Dan Savage wants an intern. Actually, from his blog post, it doesn’t really sound like he wants one at all; his boss is making him get one. Whatever. I am so inordinately excited about this I’ve probably peed in three pairs of pants writing this post… now four.
I figure that Mr. Savage has an ungodly number of people applying for this internship. My internal dialog went like so: “How can I differentiate myself from the hordes of skinny-jean-bedecked-hipsters and more-qualified-than-me-journalism-folk that are bound to apply to this position.” “I know,” I replied, “I’ll write a sample advice column on how to write an advice column. Either it will be so good that Mr. Savage will be forced to hire me, or it will be so bad that he will take me under his wing.” “That’s stupid”, I responded. “Yeah, but you don’t have any other ideas, so we’re going with this one.”
I had sure shown me; a plan of action was formed. (Authors note: arguing with yourself is exhausting. The bruises may fade, but the true damage done to your psyche, not to mention to the seats of the 49, will never go away.)
With that, I give to you, my reader(s) (I really am hoping there is more than one of you), my advice on how to write an advice column.
1. Be knowledgeable
This tidbit may seem like a “gimme”. I assure, it is not. After years or assiduously avoiding the Seattle Times’ editorials and opinion pages (eff you Blethlens), I can tell you that many columnists are not, in fact, knowledgeable. At best, they seem capable of stringing together some moralistic drivel with republican talking points for distribution to their reader base. Carolyn Hax at the now defunct Seattle P-I was not much, if at all, better. Bottom line: know your shit.
2. If you can’t be knowledgeable, lie well
It may seem as though I was against this in the above rant about the Seattle Times. Not so! If they had faked having a knowledge-baseeffectively, my issues with them would be fewer. Google is your friend people. Don’t know what Blaschko Stripe Disease is, but you have a letter asking about it? Google it! Fake it till you make it. Try and learn a little while you’re at it, too.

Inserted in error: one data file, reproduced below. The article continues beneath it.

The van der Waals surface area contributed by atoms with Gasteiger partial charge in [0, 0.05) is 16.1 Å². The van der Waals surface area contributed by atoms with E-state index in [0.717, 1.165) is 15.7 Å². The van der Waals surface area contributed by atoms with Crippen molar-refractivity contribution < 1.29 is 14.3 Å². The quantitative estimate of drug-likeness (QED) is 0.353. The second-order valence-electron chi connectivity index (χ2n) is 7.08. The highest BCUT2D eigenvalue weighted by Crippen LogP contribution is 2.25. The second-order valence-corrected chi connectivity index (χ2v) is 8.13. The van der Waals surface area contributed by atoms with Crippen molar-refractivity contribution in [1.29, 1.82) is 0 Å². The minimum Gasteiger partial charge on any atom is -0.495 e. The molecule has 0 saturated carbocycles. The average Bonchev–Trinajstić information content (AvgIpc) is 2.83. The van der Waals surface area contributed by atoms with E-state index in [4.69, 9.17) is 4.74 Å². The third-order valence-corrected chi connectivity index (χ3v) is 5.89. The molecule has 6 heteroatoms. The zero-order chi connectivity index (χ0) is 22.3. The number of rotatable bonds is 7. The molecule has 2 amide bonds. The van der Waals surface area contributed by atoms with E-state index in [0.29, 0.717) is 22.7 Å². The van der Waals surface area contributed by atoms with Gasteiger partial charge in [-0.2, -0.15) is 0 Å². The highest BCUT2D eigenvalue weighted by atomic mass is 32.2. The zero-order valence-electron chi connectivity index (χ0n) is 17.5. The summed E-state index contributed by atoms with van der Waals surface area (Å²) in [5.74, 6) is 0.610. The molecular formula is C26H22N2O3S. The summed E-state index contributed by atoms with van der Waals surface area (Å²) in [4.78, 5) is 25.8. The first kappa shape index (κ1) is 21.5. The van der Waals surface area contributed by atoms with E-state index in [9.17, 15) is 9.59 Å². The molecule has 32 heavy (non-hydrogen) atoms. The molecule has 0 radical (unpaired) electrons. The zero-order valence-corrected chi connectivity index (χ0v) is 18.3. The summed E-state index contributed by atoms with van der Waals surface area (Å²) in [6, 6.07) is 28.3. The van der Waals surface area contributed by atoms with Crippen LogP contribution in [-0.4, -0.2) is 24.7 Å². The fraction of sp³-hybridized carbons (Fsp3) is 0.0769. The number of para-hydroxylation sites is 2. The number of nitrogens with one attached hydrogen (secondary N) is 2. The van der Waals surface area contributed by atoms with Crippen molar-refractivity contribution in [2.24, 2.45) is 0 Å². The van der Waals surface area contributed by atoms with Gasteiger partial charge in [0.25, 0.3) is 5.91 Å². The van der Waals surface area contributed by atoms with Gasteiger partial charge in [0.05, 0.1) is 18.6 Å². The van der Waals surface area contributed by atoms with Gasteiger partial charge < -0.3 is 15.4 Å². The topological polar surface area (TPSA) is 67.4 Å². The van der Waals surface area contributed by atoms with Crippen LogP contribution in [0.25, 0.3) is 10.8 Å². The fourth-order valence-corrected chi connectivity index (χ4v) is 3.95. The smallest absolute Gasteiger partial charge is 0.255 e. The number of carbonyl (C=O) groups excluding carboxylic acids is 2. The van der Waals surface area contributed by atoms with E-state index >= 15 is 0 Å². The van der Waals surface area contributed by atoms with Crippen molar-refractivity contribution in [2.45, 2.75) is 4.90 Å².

3. Don’t read other advice columns
Pretend you are a turtle. Stick your metaphorical head in your shell and assume that the world only exists as far as you do. Write the same way. If you are paying attention to other authors’ columns, you are not spending enough time and energy delivering your own personal brand of advice. Never mind if someone else has answered the question competently, if an established answer to a problem was desired, the person asking the question would have looked it up on the internet instead of asking for your help. Be original and as it says above, lie if you have to.
4. Have a “thing”
Any schmo can give obvious advice. Have a style or verve. Be yourself. Or at least, a version of yourself that is interesting and gives advice to strangers on the internet. Make sure that this aspect of you is unique; if you are channeling some other advice columnist, no one will read you… they will keep on reading them. This does not mean you should read other columnists. Quite the opposite; reading other columnists will only put their shtick into your impressionable little head. Create a voice that is all your own.
If you follow these guidelines I can personally guarantee that you will either be, or not be, a successful advice columnist. Since those are the only two options, I can safely say that by following my advice you’ve got a 50% chance of succeeding. That’s almost certainly better odds than you thought you had before this. Good luck.